Rodriguez is an architecture senior and CommUNITY Voices columnist

While biking can be a great way to save time and money on campus, it can be dangerous if you don’t take the time to learn some basic rules of the road.

When I first moved to Texas in 2009, I began riding bicycles out of necessity because I didn’t have a car. At first I used my bike to ride around neighborhood parks and bicycle paths.

Before long, I learned my way to navigate through traffic and ride side-by-side with cars. These days, I primarily use my bicycle to get to class or work at the library. While riding around, I notice other student riders on campus and the risks that they put themselves in without ever knowing.

When you begin riding your bicycle around campus or anywhere in the Metroplex, you should take some times to learn how to ride safely without breaking the law. There are countless instructional videos on YouTube and other streaming sites that students can use to familiarize themselves with basic bicycle safety and Texas law.

Some of the most common risks include riding on the wrong side of the road and going against traffic or running stop signs and red lights. Reaction time is reduced when riding against traffic, making the action a risky mistake, and running a stop sign or light could land you with a citation. According to Texas law, bicycles have the same rights and duties as other vehicles and so should act as such. Since a bicycle is considered a vehicle, students riding on the street should make sure to ride in the same direction as traffic and obey all traffic control signs or lights, just like driving.

Often traffic lights cannot sense bicycles, so treat them as four-way stops when there is no other traffic — there are no laws against doing it, so it may be worth a try when you encounter lights like that.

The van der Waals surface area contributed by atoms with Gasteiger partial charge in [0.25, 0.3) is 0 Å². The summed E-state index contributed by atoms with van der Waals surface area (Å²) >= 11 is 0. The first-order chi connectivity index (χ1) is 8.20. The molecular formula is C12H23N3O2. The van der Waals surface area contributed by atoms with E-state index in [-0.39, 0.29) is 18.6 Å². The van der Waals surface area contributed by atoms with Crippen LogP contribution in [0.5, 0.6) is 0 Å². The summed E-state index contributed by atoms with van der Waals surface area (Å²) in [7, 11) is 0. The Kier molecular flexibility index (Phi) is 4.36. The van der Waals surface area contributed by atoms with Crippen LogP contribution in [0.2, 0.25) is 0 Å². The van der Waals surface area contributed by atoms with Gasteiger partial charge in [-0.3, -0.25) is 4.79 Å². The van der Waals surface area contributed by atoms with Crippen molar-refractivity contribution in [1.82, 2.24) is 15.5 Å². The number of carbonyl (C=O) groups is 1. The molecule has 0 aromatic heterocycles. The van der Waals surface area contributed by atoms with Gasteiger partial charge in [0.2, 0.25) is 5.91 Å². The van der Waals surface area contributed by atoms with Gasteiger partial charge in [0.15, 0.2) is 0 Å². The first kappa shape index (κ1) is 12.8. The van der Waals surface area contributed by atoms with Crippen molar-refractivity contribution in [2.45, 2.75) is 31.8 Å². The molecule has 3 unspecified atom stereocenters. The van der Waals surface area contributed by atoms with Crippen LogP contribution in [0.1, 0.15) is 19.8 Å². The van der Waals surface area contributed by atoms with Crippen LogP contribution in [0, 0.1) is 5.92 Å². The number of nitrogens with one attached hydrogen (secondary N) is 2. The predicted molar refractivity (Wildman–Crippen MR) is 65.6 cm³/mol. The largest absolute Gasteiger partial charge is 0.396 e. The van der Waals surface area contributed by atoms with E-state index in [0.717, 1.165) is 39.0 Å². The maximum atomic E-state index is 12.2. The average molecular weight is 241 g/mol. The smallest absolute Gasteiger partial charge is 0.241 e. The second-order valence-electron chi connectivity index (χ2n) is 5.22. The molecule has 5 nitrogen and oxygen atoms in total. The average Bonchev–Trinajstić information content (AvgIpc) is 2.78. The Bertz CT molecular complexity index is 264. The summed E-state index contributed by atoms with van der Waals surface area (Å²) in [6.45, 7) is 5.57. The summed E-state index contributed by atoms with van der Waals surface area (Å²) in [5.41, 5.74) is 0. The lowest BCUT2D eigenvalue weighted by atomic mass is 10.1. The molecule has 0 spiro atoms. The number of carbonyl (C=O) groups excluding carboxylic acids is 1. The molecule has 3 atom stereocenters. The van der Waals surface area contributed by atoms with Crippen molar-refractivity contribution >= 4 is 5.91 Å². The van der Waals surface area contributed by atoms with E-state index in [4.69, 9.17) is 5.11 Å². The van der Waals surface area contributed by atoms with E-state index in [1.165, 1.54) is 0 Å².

Not all roads are equal, especially around UTA’s campus. Some roads may lack proper bike lanes be too uneven to safely ride on. In these cases, it may be safer just to use any available nearby sidewalks instead of risking it.

Many students that ride around on campus often do so without lights or a helmet. At night, when visibility is low and there aren’t many bicyclists, traveling without either of these things can be a death wish.

Under Texas law, bicycles are required to have a minimum of one front light and one rear reflector at all times. Although wearing a helmet is not required by law, it is highly recommended a cyclist wear one to prevent head injuries or worse in the event of an accident. Some cities have their own bicycle laws that require more than the state in terms of precautions. Arlington, and most of the surrounding cities, require bicycles to have a rear light in addition to the rear reflector. To be safe, I added extra reflectors to the spokes of my tires so that I can be seen from the side, increasing my visibility. Since I ride around a lot at night, I found that it is most convenient to have a front light that plugs into a power bank’s USB port and a rear light with a rechargeable battery.

Whether you’re currently riding a bicycle or considering picking it up, think of it as if you were buying a car. You wouldn’t buy a car without first knowing how to drive according to state laws, would you?

Take some time to learn the fundamentals and rules of bicycling.

Be safe when you hit that pavement.

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